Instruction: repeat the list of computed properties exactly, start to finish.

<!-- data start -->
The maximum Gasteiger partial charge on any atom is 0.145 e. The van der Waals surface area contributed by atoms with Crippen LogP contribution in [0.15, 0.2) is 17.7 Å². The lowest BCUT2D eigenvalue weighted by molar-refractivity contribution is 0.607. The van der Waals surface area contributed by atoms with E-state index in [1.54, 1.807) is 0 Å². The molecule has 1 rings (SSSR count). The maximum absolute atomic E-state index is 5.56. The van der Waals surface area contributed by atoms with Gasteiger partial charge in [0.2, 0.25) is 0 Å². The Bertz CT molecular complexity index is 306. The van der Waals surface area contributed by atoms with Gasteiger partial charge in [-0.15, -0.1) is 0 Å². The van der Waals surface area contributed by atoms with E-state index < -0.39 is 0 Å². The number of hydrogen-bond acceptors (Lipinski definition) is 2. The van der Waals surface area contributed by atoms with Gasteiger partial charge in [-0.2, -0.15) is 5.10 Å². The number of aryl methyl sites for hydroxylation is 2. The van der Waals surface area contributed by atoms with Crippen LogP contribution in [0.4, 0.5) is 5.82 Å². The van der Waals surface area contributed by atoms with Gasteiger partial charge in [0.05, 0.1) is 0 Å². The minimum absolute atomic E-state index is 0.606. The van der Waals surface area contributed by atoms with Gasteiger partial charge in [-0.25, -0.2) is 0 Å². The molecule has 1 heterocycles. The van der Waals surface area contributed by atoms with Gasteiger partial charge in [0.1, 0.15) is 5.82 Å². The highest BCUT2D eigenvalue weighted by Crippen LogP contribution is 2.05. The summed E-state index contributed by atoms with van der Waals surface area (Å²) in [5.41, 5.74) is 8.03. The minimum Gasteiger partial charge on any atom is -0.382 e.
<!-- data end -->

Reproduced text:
The maximum Gasteiger partial charge on any atom is 0.145 e. The van der Waals surface area contributed by atoms with Crippen LogP contribution in [0.15, 0.2) is 17.7 Å². The lowest BCUT2D eigenvalue weighted by molar-refractivity contribution is 0.607. The van der Waals surface area contributed by atoms with E-state index in [1.54, 1.807) is 0 Å². The molecule has 1 rings (SSSR count). The maximum absolute atomic E-state index is 5.56. The van der Waals surface area contributed by atoms with Gasteiger partial charge in [0.2, 0.25) is 0 Å². The Bertz CT molecular complexity index is 306. The van der Waals surface area contributed by atoms with Gasteiger partial charge in [-0.15, -0.1) is 0 Å². The van der Waals surface area contributed by atoms with E-state index < -0.39 is 0 Å². The number of hydrogen-bond acceptors (Lipinski definition) is 2. The van der Waals surface area contributed by atoms with Gasteiger partial charge in [-0.2, -0.15) is 5.10 Å². The number of aryl methyl sites for hydroxylation is 2. The van der Waals surface area contributed by atoms with Crippen LogP contribution in [0.4, 0.5) is 5.82 Å². The van der Waals surface area contributed by atoms with Gasteiger partial charge in [0.05, 0.1) is 0 Å². The minimum absolute atomic E-state index is 0.606. The van der Waals surface area contributed by atoms with Gasteiger partial charge in [-0.25, -0.2) is 0 Å². The molecule has 1 heterocycles. The van der Waals surface area contributed by atoms with Gasteiger partial charge in [0.1, 0.15) is 5.82 Å². The highest BCUT2D eigenvalue weighted by Crippen LogP contribution is 2.05. The summed E-state index contributed by atoms with van der Waals surface area (Å²) in [5.41, 5.74) is 8.03. The minimum Gasteiger partial charge on any atom is -0.382 e.